CONVERSION OF A3 FORMAT

Sir
I am trying to convert our A3 drawing format which is in Autocad to Pro-e drawing format.But I am unable to do so inspite of my many
attempts..The drawing is getting converted to Inch format. Can anyone help me in fixing this problem?
And this is my first posting.
Thank You.
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Your best bet is probably going to be scaling in Acad before import. I think Pro/E just looks at the numbers, sees 17 or 420 and performs no conversions. That'll be good for a quick and dirty hit the ground running start. You will, as you get more familiar with Pro/E, end up overhauling the format to take advantage of tables, parametric notes, etc. If you don't need a quick and dirty; forget importing, read up on the subject and create new formats from the ground up. (Any kind of intricate line art type goodies I do in part mode datum sketch(s) and export. I don't get along that well with Pro/E's drawing mode sketch tools. Need to figure out if it's me or the tools that suck someday. If they'd just duplicate the part mode sketcher, I'd love it.)
I don't know where there are any metric formats other than the ones PTC furnishes but ... Drawing formats (inch) commercial version http://pergatory.mit.edu/2.007/software_tools/ProE/proe.html educational version http://www.mece.ualberta.ca/Courses/mec265/proe_library/proe_library.html ... if you want to examine some others.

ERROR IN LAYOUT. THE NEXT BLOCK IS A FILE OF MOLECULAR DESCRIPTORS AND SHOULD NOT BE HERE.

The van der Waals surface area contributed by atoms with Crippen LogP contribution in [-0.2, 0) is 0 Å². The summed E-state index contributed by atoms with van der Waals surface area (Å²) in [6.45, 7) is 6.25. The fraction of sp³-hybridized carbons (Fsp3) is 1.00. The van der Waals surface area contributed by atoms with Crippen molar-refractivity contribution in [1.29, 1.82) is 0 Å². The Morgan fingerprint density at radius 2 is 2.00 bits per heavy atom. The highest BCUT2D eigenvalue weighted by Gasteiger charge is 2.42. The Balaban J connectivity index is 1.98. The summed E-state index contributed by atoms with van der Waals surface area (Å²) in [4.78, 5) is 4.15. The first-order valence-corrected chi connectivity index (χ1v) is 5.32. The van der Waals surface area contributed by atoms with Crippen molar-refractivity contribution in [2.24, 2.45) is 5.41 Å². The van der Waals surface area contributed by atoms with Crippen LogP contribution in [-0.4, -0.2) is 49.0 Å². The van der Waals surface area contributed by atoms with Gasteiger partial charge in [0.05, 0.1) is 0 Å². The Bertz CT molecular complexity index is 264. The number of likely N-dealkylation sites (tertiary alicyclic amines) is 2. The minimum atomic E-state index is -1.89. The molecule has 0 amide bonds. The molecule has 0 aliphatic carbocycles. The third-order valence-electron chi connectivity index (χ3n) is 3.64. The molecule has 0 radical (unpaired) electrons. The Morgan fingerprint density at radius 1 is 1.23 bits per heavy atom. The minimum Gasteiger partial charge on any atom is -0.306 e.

I'd spend some time looking for discussions on the topic of drawing format, template, and dtl setup file creation and usage (or not; I don't use drawing templates). It's a slightly complicated subject and not one I can really wrap my head around, sort of "a dirty job but somebody has to do it" thing and there's no one to delegate it to. I know I've seen some informative discussions but don't have any links for you. Search this group, eng-tips, mcadcentral, ptcuser (specifically) and the web in general to pick up on some of the less frequented sites.